Tag: lemko artist

Mateusz Budzynski – exploring space and color

Lemko Jerusalem, or Łemkowskie Jeruzalem, is an art initiative in southeastern Poland (Krakow, Gorlice) that has been capturing for the past thirteen years the trends in the contemporary Lemko art community. Its artists draw from their rich culture and look to the outstanding Lemko/Rusyn artists like Nikifor or Warhol, thus exploring their own cultural identity and opening up the secrets of the Lemko culture to the viewers of their artwork.

My Silence by Mateusz Budzynski Source: Courtesy of Mateusz Budzynski
My Silence by Mateusz Budzynski
Source: Courtesy of Mateusz Budzynski

One of the 16 artists who are involved with the project this year is Mateusz Budzynski, who earned a degree in painting in 2000 at the Faculty of Painting and Sculpture at the Academy of Fine Arts in Wroclaw. He teaches painting and drawing, and has been exhibiting individually and collectively since 1999. His earlier works show influences as different as iconography, abstract expressionism or pop art. In his recent works he focuses, as he says, on the effects a particular arrangement of objects and figures has in a suggested space, through abstraction, raw forms and colors used sparingly, even on the detriment of a more finished execution. But what are these effects? Emptiness, Silence, Despair are what he tells us directly by their titles. Yet in Illumination we feel irony, with Return there is exposure, and Indenpedent leaves us skeptical about the genuineness of the concept. Budzynski’s artistic dream is to paint one dot on a canvas, but he laughs: “Where the hell would I place that dot?”(1)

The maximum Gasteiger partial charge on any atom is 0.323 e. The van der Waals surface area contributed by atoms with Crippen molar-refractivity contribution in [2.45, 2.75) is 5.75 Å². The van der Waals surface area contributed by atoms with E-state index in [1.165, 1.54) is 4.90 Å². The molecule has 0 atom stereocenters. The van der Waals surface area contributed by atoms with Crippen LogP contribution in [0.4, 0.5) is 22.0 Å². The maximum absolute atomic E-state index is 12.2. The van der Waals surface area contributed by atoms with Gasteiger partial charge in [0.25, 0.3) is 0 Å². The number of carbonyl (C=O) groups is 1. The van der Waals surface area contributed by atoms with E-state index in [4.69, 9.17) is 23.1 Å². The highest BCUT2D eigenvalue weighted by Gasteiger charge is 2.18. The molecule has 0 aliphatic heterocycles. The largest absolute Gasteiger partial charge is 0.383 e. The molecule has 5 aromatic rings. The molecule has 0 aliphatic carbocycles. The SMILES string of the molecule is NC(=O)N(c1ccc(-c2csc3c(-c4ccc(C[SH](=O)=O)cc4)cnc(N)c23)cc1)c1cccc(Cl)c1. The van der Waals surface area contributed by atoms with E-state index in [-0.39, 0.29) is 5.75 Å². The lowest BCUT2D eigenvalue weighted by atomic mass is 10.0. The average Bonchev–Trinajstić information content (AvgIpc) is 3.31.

Jerzy Nowosielski – “painting is a sacred act”

When researching Jerzy Nowosielski, I suddenly wasn’t certain which type of works of this world-renowned Lemko painter and historian I should show you in this post. The highly abstract nudes or the biblical scenes?

His devout faith lead him to creating icons and religious paintings for churches in Poland, his strong ties to the Lemko region informed his creativity through and through. His secular art is intense and bold in color, subject matter and composition – and I came across some pretty heavy-worded and quite contradictory interpretations of his works. It always makes me wonder how much of such analyses the artist really intended. His religious pieces are without any pretension or conspicuous elaborateness. The figures tend to stand against plain backgrounds and all the focus is on them – on their interaction, or distance, their facial expressions, if any, and the effect of the dominant colors.

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